These measures were implemented in an effort not to “coerce” patients in having to be genotyped, and to minimize the risk that students might learn troubling data about themselves.
The course was developed by sixth-year MD/PhD student Keyan Salari, who will also serve as the course director. The faculty advisor for the course is Stuart Kim, professor of developmental biology and genetics.
Salari felt it was “important to help Stanford's medical and graduate students gain greater insight about the complexities of genetic testing and how these data will be used in the future to prevent disease and tailor specific treatments for patients.”
Students enrolling in the eight-week elective course this summer will meet once a week. The first two classes will focus on the legal, ethical and social implications of genetic testing, and familiarize students with different commercially available tests.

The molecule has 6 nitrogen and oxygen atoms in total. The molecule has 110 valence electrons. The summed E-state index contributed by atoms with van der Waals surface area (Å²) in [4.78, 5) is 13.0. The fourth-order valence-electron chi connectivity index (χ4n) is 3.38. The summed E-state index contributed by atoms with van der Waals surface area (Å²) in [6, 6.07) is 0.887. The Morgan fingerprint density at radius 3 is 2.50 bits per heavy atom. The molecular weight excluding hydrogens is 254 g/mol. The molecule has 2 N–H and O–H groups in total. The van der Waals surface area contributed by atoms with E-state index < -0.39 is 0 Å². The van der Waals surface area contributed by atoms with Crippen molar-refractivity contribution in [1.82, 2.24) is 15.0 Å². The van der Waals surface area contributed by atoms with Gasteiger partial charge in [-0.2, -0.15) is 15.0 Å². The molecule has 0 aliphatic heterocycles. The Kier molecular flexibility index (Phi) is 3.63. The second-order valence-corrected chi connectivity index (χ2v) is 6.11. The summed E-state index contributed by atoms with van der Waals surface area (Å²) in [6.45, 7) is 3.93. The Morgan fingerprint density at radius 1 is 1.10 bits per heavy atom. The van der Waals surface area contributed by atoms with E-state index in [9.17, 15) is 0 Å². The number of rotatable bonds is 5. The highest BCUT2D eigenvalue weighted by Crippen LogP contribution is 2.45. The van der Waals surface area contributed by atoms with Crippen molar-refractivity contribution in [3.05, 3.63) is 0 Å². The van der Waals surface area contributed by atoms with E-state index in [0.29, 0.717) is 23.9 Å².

At the completion of the second session, students will decide whether to get genotyped either by Navigenics or 23andMe, two labs with licenses to operate in California. Both companies will offer the school “an educational rate” for their gene scans, part of which will be paid by the school, and the student will be asked to contribute $99.
The student co-pay is an attempt to avoid “the financial inducement of getting a 'free' test,” the university explained in a statement.
The last month and a half of the course will engage students in lectures, journal clubs, and hands-on workshops. Students will explore how personal genomics can be applied in medical decisions, aging, ancestry, and drug response.